Returning to Horvath, he continues, “Around 5% of all youth suicide can be attributed in part to discussion and media coverage of other suicides (Kennebeck 2018).” That contagious example of publicized suicide is called the Werther effect, a copycat phenomenon; whereas, the Papageno effect is the reduction of suicide rates prompted by the public example of a suicidal individual who finds a way to live on.
Intimate Partner Violence
A major contributor to the elevated suicide statistics in sexual minority adults is literally found closer to home, namely intimate partner violence. A 2014 Australian study reported that a leading reason for suicide among “LGBTI” individuals was stress from romantic partners rather than societal rejection. The CDC’s 2010 findings from its ongoing National Intimate Partner and Sexual Violence Survey (NISVS) stated that sexual minorities experience intimate partner violence at rates equal to or greater than non-sexual minorities. A 2010 ScienceCodex article was titled “Gays and lesbians twice as likely to endure Intimate Partner Violence as heterosexuals….”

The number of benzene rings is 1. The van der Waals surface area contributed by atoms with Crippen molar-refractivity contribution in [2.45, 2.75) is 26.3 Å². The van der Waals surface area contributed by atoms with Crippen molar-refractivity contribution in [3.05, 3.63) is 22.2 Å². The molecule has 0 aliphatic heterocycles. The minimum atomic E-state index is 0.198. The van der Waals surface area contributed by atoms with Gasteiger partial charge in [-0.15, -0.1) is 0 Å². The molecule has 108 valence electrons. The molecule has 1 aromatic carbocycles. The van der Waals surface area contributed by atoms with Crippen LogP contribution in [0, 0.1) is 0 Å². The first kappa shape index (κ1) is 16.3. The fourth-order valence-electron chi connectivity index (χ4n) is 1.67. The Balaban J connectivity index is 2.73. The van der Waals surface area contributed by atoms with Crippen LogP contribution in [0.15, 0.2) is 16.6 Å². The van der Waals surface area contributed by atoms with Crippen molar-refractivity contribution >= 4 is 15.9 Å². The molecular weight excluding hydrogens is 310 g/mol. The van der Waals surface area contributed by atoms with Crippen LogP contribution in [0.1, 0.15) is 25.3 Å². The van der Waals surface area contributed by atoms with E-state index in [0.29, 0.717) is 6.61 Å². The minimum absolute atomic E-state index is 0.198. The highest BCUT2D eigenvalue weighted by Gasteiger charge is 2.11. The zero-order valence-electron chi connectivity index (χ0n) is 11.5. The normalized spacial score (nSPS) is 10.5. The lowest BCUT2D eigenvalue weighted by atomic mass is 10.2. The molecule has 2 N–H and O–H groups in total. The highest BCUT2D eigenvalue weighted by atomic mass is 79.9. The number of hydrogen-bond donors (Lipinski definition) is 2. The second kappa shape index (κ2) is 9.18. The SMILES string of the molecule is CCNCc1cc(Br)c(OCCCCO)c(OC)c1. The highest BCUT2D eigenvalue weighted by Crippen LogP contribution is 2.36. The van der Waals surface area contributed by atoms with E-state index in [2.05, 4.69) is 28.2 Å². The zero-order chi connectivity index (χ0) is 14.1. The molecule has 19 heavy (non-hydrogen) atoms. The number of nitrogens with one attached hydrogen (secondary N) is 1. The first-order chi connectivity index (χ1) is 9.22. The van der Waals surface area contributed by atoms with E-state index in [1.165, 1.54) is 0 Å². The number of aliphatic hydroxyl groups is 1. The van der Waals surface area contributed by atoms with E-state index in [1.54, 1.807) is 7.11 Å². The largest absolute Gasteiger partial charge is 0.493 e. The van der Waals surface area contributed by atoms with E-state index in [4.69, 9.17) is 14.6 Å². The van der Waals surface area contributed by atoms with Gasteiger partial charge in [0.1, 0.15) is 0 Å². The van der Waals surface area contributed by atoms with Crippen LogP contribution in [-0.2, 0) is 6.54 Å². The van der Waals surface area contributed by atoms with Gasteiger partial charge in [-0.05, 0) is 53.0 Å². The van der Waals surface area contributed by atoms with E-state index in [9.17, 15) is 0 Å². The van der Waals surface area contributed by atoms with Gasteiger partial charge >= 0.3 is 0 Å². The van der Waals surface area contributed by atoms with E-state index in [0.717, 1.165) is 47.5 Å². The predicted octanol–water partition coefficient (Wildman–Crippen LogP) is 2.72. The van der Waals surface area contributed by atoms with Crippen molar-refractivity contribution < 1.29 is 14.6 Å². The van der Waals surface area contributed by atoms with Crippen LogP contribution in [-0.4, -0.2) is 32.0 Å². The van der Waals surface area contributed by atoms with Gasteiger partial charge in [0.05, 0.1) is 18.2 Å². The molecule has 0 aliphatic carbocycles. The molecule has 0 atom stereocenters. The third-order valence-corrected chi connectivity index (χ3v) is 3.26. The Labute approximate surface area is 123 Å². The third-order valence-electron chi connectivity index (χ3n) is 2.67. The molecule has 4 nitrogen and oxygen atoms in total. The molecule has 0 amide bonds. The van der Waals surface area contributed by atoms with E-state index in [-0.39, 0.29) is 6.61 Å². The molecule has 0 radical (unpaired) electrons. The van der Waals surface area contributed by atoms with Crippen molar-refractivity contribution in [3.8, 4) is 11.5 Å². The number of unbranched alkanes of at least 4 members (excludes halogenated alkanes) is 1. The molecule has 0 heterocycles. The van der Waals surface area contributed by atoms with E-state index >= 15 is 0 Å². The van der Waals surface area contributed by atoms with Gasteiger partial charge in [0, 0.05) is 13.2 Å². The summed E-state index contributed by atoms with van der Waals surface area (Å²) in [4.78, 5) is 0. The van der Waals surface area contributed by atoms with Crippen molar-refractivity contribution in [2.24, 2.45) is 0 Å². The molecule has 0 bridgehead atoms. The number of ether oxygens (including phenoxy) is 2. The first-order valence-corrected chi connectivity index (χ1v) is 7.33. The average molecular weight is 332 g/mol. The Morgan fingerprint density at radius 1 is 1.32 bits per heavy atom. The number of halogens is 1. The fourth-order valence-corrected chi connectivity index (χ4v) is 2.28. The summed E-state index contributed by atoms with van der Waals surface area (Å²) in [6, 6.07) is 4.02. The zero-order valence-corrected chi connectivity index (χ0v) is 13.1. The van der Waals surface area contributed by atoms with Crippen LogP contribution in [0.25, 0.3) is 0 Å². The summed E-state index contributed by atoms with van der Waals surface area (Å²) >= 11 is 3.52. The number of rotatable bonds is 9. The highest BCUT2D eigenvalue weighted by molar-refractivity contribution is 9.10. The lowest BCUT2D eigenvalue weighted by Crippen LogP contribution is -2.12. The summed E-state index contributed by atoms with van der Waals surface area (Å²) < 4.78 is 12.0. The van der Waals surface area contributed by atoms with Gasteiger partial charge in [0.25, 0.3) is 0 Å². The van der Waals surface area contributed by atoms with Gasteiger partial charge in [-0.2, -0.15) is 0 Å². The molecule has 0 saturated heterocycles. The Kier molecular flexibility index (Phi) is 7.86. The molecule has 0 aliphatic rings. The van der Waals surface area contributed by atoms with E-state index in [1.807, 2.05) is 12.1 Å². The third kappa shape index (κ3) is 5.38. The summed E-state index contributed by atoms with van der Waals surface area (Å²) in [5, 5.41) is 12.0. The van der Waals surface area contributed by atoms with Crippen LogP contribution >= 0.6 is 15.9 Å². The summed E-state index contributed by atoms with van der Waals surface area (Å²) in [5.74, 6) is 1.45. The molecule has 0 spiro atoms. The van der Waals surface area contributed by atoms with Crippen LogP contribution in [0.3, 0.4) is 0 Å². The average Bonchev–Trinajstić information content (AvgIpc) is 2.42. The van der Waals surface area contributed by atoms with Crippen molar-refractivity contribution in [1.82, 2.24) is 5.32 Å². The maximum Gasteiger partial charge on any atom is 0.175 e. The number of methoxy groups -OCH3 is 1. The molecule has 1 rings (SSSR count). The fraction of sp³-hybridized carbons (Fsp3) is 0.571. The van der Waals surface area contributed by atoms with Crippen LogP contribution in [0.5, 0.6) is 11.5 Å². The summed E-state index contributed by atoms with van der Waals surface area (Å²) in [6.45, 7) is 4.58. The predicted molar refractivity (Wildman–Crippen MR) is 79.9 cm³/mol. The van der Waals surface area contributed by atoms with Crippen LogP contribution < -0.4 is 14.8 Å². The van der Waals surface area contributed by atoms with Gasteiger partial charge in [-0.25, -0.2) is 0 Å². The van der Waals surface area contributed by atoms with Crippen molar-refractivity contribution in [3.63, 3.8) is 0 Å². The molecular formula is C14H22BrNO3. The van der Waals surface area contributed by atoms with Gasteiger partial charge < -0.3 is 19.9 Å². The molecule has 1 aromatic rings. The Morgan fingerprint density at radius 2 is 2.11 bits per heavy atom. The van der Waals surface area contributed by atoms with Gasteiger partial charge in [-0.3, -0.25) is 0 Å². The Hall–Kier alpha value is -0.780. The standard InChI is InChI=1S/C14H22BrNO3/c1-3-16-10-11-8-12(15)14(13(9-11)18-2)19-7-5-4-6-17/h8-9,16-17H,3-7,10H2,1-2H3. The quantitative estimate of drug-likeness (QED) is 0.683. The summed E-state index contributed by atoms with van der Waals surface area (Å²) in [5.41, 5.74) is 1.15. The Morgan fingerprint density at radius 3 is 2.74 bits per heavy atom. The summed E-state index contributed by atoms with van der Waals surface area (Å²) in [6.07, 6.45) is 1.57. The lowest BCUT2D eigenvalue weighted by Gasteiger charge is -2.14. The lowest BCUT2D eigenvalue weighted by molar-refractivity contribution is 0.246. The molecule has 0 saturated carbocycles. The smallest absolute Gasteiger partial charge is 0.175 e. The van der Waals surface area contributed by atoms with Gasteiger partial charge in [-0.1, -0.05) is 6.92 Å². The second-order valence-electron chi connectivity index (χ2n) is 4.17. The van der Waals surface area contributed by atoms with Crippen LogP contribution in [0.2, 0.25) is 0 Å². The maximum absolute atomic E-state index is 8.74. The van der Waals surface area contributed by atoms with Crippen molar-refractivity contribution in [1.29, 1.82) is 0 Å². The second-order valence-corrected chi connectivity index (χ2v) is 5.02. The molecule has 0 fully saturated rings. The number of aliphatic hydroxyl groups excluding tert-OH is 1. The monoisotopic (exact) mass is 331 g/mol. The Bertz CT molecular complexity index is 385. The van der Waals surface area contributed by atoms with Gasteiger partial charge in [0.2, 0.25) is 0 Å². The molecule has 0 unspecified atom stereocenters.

The U.S. Department of Health and Human Services (HHS) offered a grant in 2013 for the prevention of domestic violence in LGBTQ individuals stating, “Domestic/intimate partner violence is a significant health problem among LGBTQ populations….” This should not be news to California legislators. In 2008, with a $50,000 grant from the Blue Shield of California Foundation, the Gay and Lesbian Medical Association launched the “LGBT Relationship Violence Project” to educate medical professionals about LGBT domestic violence.
Stigma is popularly cited as a major cause of negative health outcomes for the GLBT-identified. The attraction is easy to grasp: it’s you guys and not me, the victim, and nothing in me needs to change.